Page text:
We close 2017 on a positive note with a photo essay on sustainable technology. This visual journey illustrates some of the technical feats, which we now take for granted, that are present all around us to increase our quality of life and make our planet healthier. We examine solar and wind tech that increasingly powers our cities; hydrogen cars that quietly roam our streets; the ‘new normal’ electric cars; the super-efficient and quiet jet engines of modern planes; and the rise of green, smart buildings all around the globe. We hope you enjoy the short journey!
Wind and Solar: Working in Concert to Light our Lives
A common sight when we take road trips, wind turbines and solar panels now produce 10% of the electricity that powers American cities. This is sustainable electricity. Advancements in solar and wind technology enable utilities around the world to incorporate them with ease into their energy mix. Working together to supply clean power, the sun and wind will continue to play an increasing role in making our cities greener in the coming years by supplying clean power centrally to utilities and locally to homes and buildings.
Wind turbines and solar panels supply electricity to millions of people around the world every day.
Hydrogen: Nature’s Most Energetic Element Quietly Roams Our Streets
It has been a humble entry into the transportation industry for an element that is anything but humble. After all, hydrogen is the universe’s most abundant and most energetic element by a wide margin. Yet, most of us are unaware that sustainable zero-emissions cars powered by hydrogen, such as the Toyota Mirai, already roam the streets of cities like Los Angeles and San Francisco. For decades, hydrogen transportation was the stuff of rocket science (left to power the space program), until technology made it possible to manufacture fuel cells for everyday cars. Hydrogen technologies, such as Hydrogen 2.0, promise to make the future of clean and abundant hydrogen even brighter.
The Toyota Mirai has been sold in California since 2015. Most automakers now have a hydrogen car in their product mix for the coming years.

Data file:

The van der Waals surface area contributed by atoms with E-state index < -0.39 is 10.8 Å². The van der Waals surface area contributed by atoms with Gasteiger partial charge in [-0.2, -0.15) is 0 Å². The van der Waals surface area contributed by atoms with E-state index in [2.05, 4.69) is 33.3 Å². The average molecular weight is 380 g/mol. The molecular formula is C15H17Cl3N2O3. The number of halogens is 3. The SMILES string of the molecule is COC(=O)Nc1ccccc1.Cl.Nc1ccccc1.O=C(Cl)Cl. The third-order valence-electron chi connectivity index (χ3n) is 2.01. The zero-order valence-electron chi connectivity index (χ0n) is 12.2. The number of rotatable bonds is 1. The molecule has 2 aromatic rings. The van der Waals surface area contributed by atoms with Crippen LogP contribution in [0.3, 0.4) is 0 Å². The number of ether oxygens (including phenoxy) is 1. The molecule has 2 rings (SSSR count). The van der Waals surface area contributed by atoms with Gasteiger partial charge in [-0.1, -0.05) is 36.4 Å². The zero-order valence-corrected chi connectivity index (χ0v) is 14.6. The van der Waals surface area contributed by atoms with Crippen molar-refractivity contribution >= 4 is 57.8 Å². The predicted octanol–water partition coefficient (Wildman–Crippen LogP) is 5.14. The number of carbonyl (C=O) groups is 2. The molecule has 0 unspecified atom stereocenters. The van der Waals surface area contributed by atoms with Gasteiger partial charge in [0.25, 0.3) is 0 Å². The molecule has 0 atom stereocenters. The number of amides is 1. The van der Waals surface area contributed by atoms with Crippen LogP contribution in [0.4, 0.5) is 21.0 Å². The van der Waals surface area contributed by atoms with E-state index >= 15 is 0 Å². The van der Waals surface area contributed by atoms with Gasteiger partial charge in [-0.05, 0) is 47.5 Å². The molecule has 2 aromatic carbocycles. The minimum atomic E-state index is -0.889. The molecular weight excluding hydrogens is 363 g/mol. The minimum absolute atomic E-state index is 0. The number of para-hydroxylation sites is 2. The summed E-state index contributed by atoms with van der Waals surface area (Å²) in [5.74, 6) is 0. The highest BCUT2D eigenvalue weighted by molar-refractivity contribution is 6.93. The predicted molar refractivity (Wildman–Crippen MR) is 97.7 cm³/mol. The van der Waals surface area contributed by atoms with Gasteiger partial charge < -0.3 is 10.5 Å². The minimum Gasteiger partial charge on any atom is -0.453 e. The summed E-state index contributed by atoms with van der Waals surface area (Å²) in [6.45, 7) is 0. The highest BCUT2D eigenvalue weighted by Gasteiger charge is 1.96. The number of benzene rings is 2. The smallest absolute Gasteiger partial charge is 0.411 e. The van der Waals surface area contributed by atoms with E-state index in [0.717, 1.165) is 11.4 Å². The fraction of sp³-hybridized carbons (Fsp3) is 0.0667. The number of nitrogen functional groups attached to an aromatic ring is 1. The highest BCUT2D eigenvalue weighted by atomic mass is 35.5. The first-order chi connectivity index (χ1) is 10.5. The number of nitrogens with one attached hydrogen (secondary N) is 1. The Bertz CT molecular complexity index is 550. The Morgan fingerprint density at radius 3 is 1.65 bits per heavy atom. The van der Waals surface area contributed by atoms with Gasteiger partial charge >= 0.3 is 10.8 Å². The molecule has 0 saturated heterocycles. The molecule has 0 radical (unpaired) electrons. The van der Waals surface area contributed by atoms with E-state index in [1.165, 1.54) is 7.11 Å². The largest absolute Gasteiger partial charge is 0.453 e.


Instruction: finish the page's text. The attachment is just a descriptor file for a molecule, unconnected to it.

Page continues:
Electric Cars: A New Normal Deemed Impossible Just a Decade Ago
Only a decade ago, it was widely believed that electric cars were destined to be a small niche. Popular opinion at the time was that the electric motor could not compete with the mighty petrol engine when it comes to the potency needed to move a big machine like a car. Fast forward to today where industry publication Electrek puts our new normal in automobiles into perspective, “Once seen as a fad by industry watchers and auto executives, most would now admit that the rise of electric cars seems inevitable. Countries like Norway, where electric cars recently reached 42% of total new car sales, show that it is the future.”
Electric cars are taking over an industry that once believed electric motors had no future.
The Jet Engine: Quiet Sustainability Taking You Places
Over the past seven years, planes have been getting more quiet and efficient thanks to technological breakthroughs in jet engines. The jet engines of nearly all new commercial aircraft from Boeing and Airbus are based on significant advancements in turbofan technology that make better use of the air around engines to significantly improve fuel efficiency. This technology also makes for quieter planes compared to previous generations of jet engines. Next time you board a plane, check out the fat engines under the wing of your aircraft that make your flight more quiet and sustainable than ever before.
Since the beginning of the decade, more efficient jet engines, which can easily be recognized for their ‘fat’ size, power commercial airplanes.
Smart Buildings: On the Rise Everywhere
New materials and design approaches also play a role when it comes to buildings. Our cities are becoming cleaner and more aesthetic with the rise of beautifully designed buildings that generate their own power using the elements that surround them. Designs that incorporate wind mills, solar panels, natural openings to let air in and smart technology that changes the shape of the building depending on local conditions are now commonplace. The glass box, power-hungry, high-rise designs of the past are being superseded by buildings that are sustainable, friendly to those inside, and adapt to the conditions around them. These new ‘smart’ buildings, sprouting around the world, are key to the rise of sustainable, livable cities that we need and love.
Sustainable urban designs make cities green and beautiful.
As the Hydrogen 2.0 ecosystem gains momentum, we’ll be sharing our views and insights on the new Hydrogen 2.0 Economy. We also update our blog every week with insightful and current knowledge in this growing energy field.